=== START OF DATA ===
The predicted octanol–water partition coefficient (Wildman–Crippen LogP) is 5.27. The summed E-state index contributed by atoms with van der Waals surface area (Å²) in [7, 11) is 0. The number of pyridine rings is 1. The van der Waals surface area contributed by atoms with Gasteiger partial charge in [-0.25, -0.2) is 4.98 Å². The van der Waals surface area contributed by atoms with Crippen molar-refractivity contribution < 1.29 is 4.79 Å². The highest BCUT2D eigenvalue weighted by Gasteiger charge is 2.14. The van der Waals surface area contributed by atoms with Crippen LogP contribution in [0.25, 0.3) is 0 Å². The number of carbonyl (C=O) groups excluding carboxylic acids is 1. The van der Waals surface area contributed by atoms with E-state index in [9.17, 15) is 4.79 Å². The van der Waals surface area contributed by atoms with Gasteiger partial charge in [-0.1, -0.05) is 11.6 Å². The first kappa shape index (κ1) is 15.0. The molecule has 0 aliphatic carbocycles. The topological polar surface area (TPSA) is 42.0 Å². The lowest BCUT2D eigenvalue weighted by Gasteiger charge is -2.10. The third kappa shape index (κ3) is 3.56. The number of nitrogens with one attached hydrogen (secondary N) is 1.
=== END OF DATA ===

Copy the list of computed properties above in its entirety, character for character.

The predicted octanol–water partition coefficient (Wildman–Crippen LogP) is 5.27. The summed E-state index contributed by atoms with van der Waals surface area (Å²) in [7, 11) is 0. The number of pyridine rings is 1. The van der Waals surface area contributed by atoms with Gasteiger partial charge in [-0.25, -0.2) is 4.98 Å². The van der Waals surface area contributed by atoms with Crippen molar-refractivity contribution < 1.29 is 4.79 Å². The highest BCUT2D eigenvalue weighted by Gasteiger charge is 2.14. The van der Waals surface area contributed by atoms with Crippen LogP contribution in [0.25, 0.3) is 0 Å². The number of carbonyl (C=O) groups excluding carboxylic acids is 1. The van der Waals surface area contributed by atoms with E-state index in [9.17, 15) is 4.79 Å². The van der Waals surface area contributed by atoms with Gasteiger partial charge in [-0.1, -0.05) is 11.6 Å². The first kappa shape index (κ1) is 15.0. The molecule has 0 aliphatic carbocycles. The topological polar surface area (TPSA) is 42.0 Å². The lowest BCUT2D eigenvalue weighted by Gasteiger charge is -2.10. The third kappa shape index (κ3) is 3.56. The number of nitrogens with one attached hydrogen (secondary N) is 1.